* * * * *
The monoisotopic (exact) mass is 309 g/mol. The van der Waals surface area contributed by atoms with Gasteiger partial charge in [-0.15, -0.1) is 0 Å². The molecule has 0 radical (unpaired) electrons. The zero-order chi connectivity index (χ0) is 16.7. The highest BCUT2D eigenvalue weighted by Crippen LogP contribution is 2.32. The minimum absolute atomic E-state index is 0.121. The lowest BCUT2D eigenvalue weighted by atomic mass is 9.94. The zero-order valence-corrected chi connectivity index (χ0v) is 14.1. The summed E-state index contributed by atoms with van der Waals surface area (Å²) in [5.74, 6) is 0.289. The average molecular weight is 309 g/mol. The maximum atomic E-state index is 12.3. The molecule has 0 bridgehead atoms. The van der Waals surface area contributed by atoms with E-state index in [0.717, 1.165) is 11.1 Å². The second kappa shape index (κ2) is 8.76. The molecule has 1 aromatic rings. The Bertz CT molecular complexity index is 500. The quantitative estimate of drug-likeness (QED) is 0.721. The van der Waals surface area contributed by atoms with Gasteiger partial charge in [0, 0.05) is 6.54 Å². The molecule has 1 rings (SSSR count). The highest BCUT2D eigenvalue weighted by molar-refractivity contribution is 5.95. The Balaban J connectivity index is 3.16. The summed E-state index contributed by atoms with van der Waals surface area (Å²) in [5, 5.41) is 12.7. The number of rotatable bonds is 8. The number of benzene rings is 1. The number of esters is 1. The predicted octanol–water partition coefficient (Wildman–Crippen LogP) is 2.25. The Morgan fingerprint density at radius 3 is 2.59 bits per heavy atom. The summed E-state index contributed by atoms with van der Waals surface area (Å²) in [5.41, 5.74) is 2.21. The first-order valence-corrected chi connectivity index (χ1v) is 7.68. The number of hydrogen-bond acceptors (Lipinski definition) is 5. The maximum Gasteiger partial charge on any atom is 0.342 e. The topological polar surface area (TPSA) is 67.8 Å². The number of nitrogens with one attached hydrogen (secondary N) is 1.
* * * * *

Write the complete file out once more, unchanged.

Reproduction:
The monoisotopic (exact) mass is 309 g/mol. The van der Waals surface area contributed by atoms with Gasteiger partial charge in [-0.15, -0.1) is 0 Å². The molecule has 0 radical (unpaired) electrons. The zero-order chi connectivity index (χ0) is 16.7. The highest BCUT2D eigenvalue weighted by Crippen LogP contribution is 2.32. The minimum absolute atomic E-state index is 0.121. The lowest BCUT2D eigenvalue weighted by atomic mass is 9.94. The zero-order valence-corrected chi connectivity index (χ0v) is 14.1. The summed E-state index contributed by atoms with van der Waals surface area (Å²) in [5.74, 6) is 0.289. The average molecular weight is 309 g/mol. The maximum atomic E-state index is 12.3. The molecule has 0 bridgehead atoms. The van der Waals surface area contributed by atoms with E-state index in [0.717, 1.165) is 11.1 Å². The second kappa shape index (κ2) is 8.76. The molecule has 1 aromatic rings. The Bertz CT molecular complexity index is 500. The quantitative estimate of drug-likeness (QED) is 0.721. The van der Waals surface area contributed by atoms with Gasteiger partial charge in [0, 0.05) is 6.54 Å². The molecule has 1 rings (SSSR count). The highest BCUT2D eigenvalue weighted by molar-refractivity contribution is 5.95. The Balaban J connectivity index is 3.16. The summed E-state index contributed by atoms with van der Waals surface area (Å²) in [5, 5.41) is 12.7. The number of rotatable bonds is 8. The number of benzene rings is 1. The number of esters is 1. The predicted octanol–water partition coefficient (Wildman–Crippen LogP) is 2.25. The Morgan fingerprint density at radius 3 is 2.59 bits per heavy atom. The summed E-state index contributed by atoms with van der Waals surface area (Å²) in [5.41, 5.74) is 2.21. The first-order valence-corrected chi connectivity index (χ1v) is 7.68. The number of hydrogen-bond acceptors (Lipinski definition) is 5. The maximum Gasteiger partial charge on any atom is 0.342 e. The topological polar surface area (TPSA) is 67.8 Å². The number of nitrogens with one attached hydrogen (secondary N) is 1.